In legends, a ghost is the soul or essence of a dead person or even animal that can rise to living beings. In ghost-lore, stories of ghosts vary extensively from an invisible presence to translucent or barely visible wispy shapes, to vivid, lifelike figures. The intentional attempt to contact the spirit of a dead person is known as necromancy, or in spiritism as a séance.
Here is the complete history of Ghosts starting from the ancient era.
Sumer, Babylon, Assyria and Egypt
There are many sources that lead to ghosts in Mesopotamian religions – the beliefs of Sumer, Babylon, Assyria, and other early states in Mesopotamia. Traces of these theories survive in the later Abrahamic religions that came to dominate the region. Ghosts were thought to be formed at the time of death, taking on the mind and character of the dead person. They went to the netherworld, where they were allocated a position, and led a life similar in some ways to that of the living. Relatives of the dead were supposed to make offerings of food and drink to the dead to ease their conditions. If they did not, the ghosts could inflict misfortune and illness on the living. Traditional healing methods ascribed a mixture of illnesses to the action of ghosts, while others were caused by Gods or demons.
There was a popular belief about ghosts in ancient Egyptian culture. The Hebrew Bible contains few references to ghosts, associating spiritism with forbidden occult activities cf. Deuteronomy 18:11. The most striking reference is in the First Book of Samuel (I Samuel 28:3–19 KJV), in which a disguised King Saul has the Witch of Endor summon the spirit or ghost of Samuel.
The soul and spirit were assumed to exist after death, with the ability to assist or harm the living, and the possibility of a second death. Over a period of more than 2,500 years, Egyptian theories about the nature of the afterlife evolved constantly. Many of these ideas were recorded in hieroglyph inscriptions, papyrus scrolls, and tomb paintings. The Egyptian Book of the Dead collects some of the beliefs from different periods of ancient Egyptian history. In modern times, the fanciful concept of a mummy coming back to life and seeking revenge when disturbed has spawned a whole genre of horror stories and films.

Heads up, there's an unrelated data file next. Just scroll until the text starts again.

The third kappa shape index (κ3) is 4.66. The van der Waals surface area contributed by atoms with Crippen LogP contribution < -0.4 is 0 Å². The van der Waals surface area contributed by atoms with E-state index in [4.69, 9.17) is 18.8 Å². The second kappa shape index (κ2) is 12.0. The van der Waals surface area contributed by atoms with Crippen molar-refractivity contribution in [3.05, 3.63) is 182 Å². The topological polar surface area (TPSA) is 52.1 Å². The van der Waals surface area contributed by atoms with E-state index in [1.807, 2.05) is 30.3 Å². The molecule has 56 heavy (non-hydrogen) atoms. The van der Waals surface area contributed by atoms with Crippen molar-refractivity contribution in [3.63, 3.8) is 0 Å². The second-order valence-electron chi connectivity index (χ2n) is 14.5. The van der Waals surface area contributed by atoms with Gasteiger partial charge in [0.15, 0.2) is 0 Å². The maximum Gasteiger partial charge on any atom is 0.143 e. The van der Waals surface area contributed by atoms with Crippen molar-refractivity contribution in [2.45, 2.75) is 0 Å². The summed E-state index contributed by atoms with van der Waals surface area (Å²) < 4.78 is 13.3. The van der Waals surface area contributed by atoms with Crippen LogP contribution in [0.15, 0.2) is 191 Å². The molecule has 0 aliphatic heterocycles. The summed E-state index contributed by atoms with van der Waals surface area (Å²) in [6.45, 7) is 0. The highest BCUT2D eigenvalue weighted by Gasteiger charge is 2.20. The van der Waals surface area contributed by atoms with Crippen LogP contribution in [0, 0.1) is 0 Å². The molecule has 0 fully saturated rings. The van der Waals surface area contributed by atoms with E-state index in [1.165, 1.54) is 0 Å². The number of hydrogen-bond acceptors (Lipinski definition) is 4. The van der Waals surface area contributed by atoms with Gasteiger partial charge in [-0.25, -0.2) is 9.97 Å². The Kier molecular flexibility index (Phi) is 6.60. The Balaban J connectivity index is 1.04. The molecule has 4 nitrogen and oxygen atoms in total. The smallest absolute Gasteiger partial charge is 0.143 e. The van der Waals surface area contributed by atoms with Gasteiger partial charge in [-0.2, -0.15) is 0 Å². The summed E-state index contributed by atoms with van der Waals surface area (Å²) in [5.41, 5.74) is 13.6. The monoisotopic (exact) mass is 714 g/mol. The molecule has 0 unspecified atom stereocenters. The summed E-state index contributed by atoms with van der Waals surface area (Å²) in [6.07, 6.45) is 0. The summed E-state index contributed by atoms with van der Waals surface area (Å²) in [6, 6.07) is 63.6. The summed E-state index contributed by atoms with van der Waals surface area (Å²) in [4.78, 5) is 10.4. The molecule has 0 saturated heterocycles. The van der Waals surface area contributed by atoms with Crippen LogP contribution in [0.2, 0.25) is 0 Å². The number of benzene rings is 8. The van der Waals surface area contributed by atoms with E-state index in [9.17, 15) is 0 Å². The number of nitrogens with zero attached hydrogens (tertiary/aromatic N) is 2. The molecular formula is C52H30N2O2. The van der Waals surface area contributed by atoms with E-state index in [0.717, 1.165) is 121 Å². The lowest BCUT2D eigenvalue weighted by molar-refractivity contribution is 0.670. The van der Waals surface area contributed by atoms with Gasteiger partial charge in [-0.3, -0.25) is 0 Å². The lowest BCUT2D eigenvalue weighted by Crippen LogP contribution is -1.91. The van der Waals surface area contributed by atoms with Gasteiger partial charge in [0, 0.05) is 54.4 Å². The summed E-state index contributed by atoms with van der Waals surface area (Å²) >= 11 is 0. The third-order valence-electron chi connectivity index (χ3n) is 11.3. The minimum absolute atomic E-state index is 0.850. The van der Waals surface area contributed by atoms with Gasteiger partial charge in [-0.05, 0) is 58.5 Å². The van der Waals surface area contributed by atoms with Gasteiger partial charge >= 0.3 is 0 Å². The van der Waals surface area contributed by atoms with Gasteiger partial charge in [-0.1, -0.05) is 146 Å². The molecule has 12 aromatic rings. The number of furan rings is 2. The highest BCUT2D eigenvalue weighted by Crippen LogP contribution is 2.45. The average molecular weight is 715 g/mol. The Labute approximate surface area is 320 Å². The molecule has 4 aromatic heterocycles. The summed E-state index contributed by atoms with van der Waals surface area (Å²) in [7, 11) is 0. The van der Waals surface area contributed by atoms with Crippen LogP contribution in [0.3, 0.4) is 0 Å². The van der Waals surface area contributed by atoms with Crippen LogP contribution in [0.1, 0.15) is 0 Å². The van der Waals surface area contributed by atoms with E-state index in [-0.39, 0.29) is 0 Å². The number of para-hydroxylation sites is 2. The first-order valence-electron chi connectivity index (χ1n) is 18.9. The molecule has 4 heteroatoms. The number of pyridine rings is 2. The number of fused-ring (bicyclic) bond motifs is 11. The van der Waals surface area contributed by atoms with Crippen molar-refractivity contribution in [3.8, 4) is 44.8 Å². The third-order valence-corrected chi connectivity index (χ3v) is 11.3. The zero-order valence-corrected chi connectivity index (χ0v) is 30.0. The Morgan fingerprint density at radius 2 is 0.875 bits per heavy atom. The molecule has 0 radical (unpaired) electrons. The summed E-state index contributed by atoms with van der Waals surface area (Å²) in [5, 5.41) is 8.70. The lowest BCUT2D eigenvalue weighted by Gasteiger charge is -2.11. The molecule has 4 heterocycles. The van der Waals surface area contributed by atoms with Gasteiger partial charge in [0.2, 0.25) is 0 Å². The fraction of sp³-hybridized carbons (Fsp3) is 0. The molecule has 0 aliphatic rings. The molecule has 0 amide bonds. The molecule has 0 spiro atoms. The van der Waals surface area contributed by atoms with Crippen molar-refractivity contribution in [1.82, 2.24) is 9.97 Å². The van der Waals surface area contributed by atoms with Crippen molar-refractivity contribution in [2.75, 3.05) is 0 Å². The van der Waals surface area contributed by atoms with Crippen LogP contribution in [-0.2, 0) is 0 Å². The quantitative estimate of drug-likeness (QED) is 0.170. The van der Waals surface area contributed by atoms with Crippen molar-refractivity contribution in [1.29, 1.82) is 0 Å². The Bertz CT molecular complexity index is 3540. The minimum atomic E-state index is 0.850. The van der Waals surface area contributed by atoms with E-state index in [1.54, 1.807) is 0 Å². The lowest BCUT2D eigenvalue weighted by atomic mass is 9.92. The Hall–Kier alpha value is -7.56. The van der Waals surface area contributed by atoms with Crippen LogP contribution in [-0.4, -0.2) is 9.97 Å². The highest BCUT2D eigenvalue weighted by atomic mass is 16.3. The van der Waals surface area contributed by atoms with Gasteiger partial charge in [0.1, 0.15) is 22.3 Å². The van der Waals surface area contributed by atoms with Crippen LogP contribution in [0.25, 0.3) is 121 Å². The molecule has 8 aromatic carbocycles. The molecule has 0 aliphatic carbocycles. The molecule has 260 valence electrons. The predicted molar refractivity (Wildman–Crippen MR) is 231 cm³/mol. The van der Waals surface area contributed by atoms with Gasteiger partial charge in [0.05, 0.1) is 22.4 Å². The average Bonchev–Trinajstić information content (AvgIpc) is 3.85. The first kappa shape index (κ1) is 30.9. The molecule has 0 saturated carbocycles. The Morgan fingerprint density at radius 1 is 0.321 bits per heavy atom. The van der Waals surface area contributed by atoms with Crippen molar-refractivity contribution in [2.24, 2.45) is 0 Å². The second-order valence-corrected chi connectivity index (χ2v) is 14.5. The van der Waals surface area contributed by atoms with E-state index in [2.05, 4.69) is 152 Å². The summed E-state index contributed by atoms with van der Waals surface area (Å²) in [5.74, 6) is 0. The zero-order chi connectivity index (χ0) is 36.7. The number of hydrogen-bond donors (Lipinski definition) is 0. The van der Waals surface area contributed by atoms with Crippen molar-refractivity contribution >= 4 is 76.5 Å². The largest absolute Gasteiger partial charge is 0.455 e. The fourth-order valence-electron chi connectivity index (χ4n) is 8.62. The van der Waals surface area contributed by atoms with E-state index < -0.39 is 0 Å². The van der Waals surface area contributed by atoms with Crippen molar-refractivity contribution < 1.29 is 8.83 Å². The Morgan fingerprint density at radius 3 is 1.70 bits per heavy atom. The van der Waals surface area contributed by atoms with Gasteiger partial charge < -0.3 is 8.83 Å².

Archaic and Classical Greece
Ghosts appeared in Homer’s Odyssey and Iliad, in which they were reported to be vanishing “as a vapour, gibbering and whining into the earth”. Homer’s ghosts had little communication with the world of the living. Periodically they were called upon to provide advice or prophecy, but they do not appear to be especially feared. Ghosts in the classical world often appeared in the form of vapour or smoke, but at other times they were portrayed to be firm, appearing as they had been at the time of death, complete with the wounds that killed them.
By the 5th century BC, classical Greek ghosts had become haunting, frightening creatures who could work to either good or evil purposes. The spirit of the dead was believed to hover near the resting place of the corpse, and cemeteries were places the living avoided. The dead were to be ritually mourned through public ceremony, offering, and libations, or else they might return to haunt their families. The old Greeks held annual celebrations to honor and placate the spirits of the dead, to which the family ghosts were invited, and after which they were “firmly invited to leave until the same time next year.”
The 5th-century BC play Oresteia incorporates an appearance of the ghost of Clytemnestra, one of the first ghosts to appear in a work of fiction.
The ancient Romans believed a ghost could be used to exact revenge on an enemy by scratching a curse on a piece of lead or pottery and placing it into a grave.
Plutarch, in the 1st century AD, described the haunting of the baths at Chaeronea by the ghost of a murdered man. The ghost’s loud and frightful groans caused the people of the town to seal the doors of the building. Another famous account of a haunted house from the ancient classical period is given by Pliny the Younger. Pliny describes the haunting of a house in Athens, which was bought by the Stoic philosopher Athenodorus, who lived about 100 years before Pliny. Knowing that the house was supposedly haunted, Athenodorus intentionally set up his writing desk in the room where the apparition was said to appear and sat there writing until late at night when he was disturbed by a ghost bound in chains. He followed the ghost outside where it indicated a spot on the ground. When Athenodorus later excavated the area, a shackled skeleton was unearthed. The haunting ceased when the skeleton was given a proper reburial. The writers Plautus and Lucian also wrote stories about haunted houses.